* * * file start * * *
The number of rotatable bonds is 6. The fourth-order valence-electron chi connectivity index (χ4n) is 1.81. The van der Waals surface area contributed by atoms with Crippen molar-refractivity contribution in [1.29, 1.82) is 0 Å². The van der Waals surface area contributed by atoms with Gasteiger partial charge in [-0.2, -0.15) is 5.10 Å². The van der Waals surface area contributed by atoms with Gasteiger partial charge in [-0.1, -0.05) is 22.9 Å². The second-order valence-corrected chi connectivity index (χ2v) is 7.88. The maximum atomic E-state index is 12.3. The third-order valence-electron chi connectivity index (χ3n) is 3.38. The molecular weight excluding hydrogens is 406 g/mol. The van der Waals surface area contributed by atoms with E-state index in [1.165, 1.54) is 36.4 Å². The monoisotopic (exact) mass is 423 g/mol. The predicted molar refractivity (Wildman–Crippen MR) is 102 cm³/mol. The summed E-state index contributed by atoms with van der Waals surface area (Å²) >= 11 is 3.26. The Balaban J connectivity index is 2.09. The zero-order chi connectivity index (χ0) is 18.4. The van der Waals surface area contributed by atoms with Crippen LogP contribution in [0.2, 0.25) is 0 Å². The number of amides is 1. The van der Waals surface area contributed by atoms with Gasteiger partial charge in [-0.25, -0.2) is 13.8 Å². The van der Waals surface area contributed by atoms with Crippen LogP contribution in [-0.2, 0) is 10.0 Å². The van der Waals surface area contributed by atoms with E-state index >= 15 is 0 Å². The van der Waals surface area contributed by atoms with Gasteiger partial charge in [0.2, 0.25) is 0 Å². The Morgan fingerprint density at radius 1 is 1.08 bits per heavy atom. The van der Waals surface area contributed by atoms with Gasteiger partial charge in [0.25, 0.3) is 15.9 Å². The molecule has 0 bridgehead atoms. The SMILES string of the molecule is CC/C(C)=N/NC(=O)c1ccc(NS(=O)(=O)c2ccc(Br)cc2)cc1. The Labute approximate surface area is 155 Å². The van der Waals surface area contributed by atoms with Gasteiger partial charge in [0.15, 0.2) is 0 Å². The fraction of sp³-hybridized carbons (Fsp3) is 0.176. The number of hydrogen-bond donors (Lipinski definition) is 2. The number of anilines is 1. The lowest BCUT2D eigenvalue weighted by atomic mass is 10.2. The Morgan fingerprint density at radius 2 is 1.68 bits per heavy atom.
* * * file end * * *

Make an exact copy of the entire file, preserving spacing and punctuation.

The number of rotatable bonds is 6. The fourth-order valence-electron chi connectivity index (χ4n) is 1.81. The van der Waals surface area contributed by atoms with Crippen molar-refractivity contribution in [1.29, 1.82) is 0 Å². The van der Waals surface area contributed by atoms with Gasteiger partial charge in [-0.2, -0.15) is 5.10 Å². The van der Waals surface area contributed by atoms with Gasteiger partial charge in [-0.1, -0.05) is 22.9 Å². The second-order valence-corrected chi connectivity index (χ2v) is 7.88. The maximum atomic E-state index is 12.3. The third-order valence-electron chi connectivity index (χ3n) is 3.38. The molecular weight excluding hydrogens is 406 g/mol. The van der Waals surface area contributed by atoms with E-state index in [1.165, 1.54) is 36.4 Å². The monoisotopic (exact) mass is 423 g/mol. The predicted molar refractivity (Wildman–Crippen MR) is 102 cm³/mol. The summed E-state index contributed by atoms with van der Waals surface area (Å²) >= 11 is 3.26. The Balaban J connectivity index is 2.09. The zero-order chi connectivity index (χ0) is 18.4. The van der Waals surface area contributed by atoms with Crippen LogP contribution in [0.2, 0.25) is 0 Å². The number of amides is 1. The van der Waals surface area contributed by atoms with Gasteiger partial charge in [-0.25, -0.2) is 13.8 Å². The van der Waals surface area contributed by atoms with Crippen LogP contribution in [-0.2, 0) is 10.0 Å². The van der Waals surface area contributed by atoms with E-state index >= 15 is 0 Å². The van der Waals surface area contributed by atoms with Gasteiger partial charge in [0.2, 0.25) is 0 Å². The Morgan fingerprint density at radius 1 is 1.08 bits per heavy atom. The van der Waals surface area contributed by atoms with Gasteiger partial charge in [0.25, 0.3) is 15.9 Å². The molecule has 0 bridgehead atoms. The SMILES string of the molecule is CC/C(C)=N/NC(=O)c1ccc(NS(=O)(=O)c2ccc(Br)cc2)cc1. The Labute approximate surface area is 155 Å². The van der Waals surface area contributed by atoms with Gasteiger partial charge in [0.15, 0.2) is 0 Å². The fraction of sp³-hybridized carbons (Fsp3) is 0.176. The number of hydrogen-bond donors (Lipinski definition) is 2. The number of anilines is 1. The lowest BCUT2D eigenvalue weighted by atomic mass is 10.2. The Morgan fingerprint density at radius 2 is 1.68 bits per heavy atom.